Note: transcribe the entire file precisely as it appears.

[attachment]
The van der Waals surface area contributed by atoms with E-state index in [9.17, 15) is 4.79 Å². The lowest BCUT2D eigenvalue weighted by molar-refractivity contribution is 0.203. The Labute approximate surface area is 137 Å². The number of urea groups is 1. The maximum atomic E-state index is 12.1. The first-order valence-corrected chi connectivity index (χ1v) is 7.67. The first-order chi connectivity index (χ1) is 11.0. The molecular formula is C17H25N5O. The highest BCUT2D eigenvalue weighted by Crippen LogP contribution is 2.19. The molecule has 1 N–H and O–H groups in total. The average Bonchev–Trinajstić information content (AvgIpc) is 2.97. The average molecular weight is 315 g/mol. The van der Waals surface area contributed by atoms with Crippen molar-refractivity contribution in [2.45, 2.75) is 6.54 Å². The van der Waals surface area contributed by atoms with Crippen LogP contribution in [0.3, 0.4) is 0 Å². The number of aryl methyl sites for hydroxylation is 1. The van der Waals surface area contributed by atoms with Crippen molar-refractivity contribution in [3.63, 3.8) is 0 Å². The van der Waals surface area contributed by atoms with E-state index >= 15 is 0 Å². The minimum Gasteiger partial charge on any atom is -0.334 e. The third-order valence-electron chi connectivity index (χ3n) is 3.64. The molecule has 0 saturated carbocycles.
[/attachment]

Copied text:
The van der Waals surface area contributed by atoms with E-state index in [9.17, 15) is 4.79 Å². The lowest BCUT2D eigenvalue weighted by molar-refractivity contribution is 0.203. The Labute approximate surface area is 137 Å². The number of urea groups is 1. The maximum atomic E-state index is 12.1. The first-order valence-corrected chi connectivity index (χ1v) is 7.67. The first-order chi connectivity index (χ1) is 11.0. The molecular formula is C17H25N5O. The highest BCUT2D eigenvalue weighted by Crippen LogP contribution is 2.19. The molecule has 1 N–H and O–H groups in total. The average Bonchev–Trinajstić information content (AvgIpc) is 2.97. The average molecular weight is 315 g/mol. The van der Waals surface area contributed by atoms with Crippen molar-refractivity contribution in [2.45, 2.75) is 6.54 Å². The van der Waals surface area contributed by atoms with Crippen LogP contribution in [0.3, 0.4) is 0 Å². The number of aryl methyl sites for hydroxylation is 1. The van der Waals surface area contributed by atoms with Crippen molar-refractivity contribution in [3.63, 3.8) is 0 Å². The van der Waals surface area contributed by atoms with E-state index >= 15 is 0 Å². The minimum Gasteiger partial charge on any atom is -0.334 e. The third-order valence-electron chi connectivity index (χ3n) is 3.64. The molecule has 0 saturated carbocycles.